# Finding all solutions of $x$ in $\sin(\pi x)+x=0$.

Recently I am stuck on finding all solutions of the equation, $$\sin(\pi x)+x=0.$$

Nota Bene: I am searching for not only real solutions but also the complex ones.

Obviously $x=0+0i$ is a solution. But I am not sure whether there are any other solutions.

I have tried rewriting the equation by substituting $x=a+bi$ and by equating the real and imaginary parts respectively, obtained the simultaneous real equations: \begin{align} (e^{-b\pi}-e^{b\pi})\cos(\pi a)&=2b; \text{ and}\\ (e^{-b\pi}-e^{b\pi})\sin(\pi a)&=-2a.\end{align}

These equations are hard to solve. So, is there any method that I can find the solutions other than $x=0$, or instead proving $x=0$ is the only solution?

• Let $f(x)=x+\sin \pi x$ then $f'(x) = 1+ \pi \cos \pi x$ and so... – complexmanifold Jan 30 '18 at 11:16
• I think you should have a plus sign between the exponential functions in the latter equation. After all $$\sin(x+iy)=\sin x\cosh y+i\cos x\sinh y.$$ – Jyrki Lahtonen Jan 30 '18 at 12:42
• I am fairly sure that there is no "explicit" formula for the solutions, but that there are infinitely many. It might be possible to give an asymptotic expression. – Martin R Feb 1 '18 at 19:25

I think you have lost a sign in your real/imag parts. I get a sum of exponentials to go with $\sin\pi a$

One hint that my graph shows is a possible solution for $a$ just below $2n-\frac12$, and $b$ somewhere around 1.

• Plot is not a proof! You need inequalities or calculus. – gimusi Jan 30 '18 at 11:34
• Plotting graphs would only give hints but not any rigorous results. – Szeto Jan 30 '18 at 11:38
• If $a$ is just below $2n-1/2$, then $b$ will be roughly $\frac1\pi \ln(4n-1)$ – Michael Jan 30 '18 at 12:49
• Note, @gimusi The asker never asked for a rigorous proof; besides, this gives an intuitive approach, that should inspire the asker to think for themself and move forward. This site is about helping users to solve their own work, as much as possible, and so I think this is far more valuable than some supposed "rigorous proof" that, as Szeto clearly noted, fails to consider complex solutions. – Namaste Feb 1 '18 at 19:31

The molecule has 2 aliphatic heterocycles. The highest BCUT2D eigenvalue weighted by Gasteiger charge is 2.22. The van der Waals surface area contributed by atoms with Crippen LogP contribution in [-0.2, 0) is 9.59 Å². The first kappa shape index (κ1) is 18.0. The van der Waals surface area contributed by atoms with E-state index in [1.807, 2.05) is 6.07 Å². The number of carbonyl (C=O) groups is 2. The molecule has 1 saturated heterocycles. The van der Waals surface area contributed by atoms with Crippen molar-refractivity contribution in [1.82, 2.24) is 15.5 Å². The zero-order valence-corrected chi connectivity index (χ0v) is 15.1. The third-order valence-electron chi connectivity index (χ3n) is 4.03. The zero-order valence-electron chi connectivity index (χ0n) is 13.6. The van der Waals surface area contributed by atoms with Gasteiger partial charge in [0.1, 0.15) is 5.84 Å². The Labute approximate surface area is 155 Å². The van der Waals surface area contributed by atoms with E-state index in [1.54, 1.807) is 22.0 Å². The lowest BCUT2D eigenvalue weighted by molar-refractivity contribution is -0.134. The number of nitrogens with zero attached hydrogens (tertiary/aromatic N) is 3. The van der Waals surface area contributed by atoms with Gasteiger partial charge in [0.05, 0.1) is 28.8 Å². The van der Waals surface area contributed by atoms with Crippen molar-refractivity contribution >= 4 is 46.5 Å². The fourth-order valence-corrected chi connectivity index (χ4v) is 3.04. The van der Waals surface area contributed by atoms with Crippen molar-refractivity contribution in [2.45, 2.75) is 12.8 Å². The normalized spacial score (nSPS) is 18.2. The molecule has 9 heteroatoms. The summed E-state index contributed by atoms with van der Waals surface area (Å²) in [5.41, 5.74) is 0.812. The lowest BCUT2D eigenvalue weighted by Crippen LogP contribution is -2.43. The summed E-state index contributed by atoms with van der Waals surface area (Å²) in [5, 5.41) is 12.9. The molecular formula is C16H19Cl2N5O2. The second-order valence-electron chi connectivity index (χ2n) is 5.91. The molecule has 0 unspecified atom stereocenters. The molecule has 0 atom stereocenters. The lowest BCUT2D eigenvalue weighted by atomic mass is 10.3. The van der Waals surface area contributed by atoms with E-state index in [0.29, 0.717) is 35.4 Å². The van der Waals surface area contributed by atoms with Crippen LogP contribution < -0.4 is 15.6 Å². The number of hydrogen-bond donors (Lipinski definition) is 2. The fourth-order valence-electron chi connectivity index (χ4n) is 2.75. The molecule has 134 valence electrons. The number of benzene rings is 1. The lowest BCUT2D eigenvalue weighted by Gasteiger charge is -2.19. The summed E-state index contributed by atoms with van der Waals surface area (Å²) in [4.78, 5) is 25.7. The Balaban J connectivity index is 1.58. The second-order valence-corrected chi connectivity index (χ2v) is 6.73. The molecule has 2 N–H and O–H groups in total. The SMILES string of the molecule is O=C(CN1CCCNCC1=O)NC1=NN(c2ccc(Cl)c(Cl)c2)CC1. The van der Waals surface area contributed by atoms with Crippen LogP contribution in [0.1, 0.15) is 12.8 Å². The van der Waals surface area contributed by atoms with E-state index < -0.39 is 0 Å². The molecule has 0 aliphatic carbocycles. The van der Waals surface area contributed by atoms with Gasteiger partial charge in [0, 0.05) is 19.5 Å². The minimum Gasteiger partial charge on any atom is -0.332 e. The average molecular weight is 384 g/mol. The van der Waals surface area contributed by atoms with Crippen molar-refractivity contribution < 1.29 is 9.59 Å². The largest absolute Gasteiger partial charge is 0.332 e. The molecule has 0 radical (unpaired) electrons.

• @Szeto, hints, e.g., via an informative graph, does give good hints, and good hints often make the best answers. And, in any case, you never asked for rigorous results. – Namaste Feb 1 '18 at 19:32

For $0\leq x\leq1$ we see that $\sin\pi x\geq0\geq-x$, where the equality occurs for $x=0$ only.

For $x>1$ we obtain $$x>1\geq-\sin\pi x$$ and since $f(x)=\sin\pi x+x$ is an odd function, we see that $0$ is an unique root.

If you mean to solve it in $\mathbb C$ then we have $$\tan{\pi a}=-\frac{a}{b},$$ which gives $$e^{\frac{\pi a}{tan\pi a}}-e^{-\frac{\pi a}{tan\pi a}}=-\frac{2a}{\sin\pi a}$$ and we got infinitely many solutions.

• However, I am looking for complex $x$. Your first line already implies that you are assuming $x$ to be real. – Szeto Jan 30 '18 at 11:34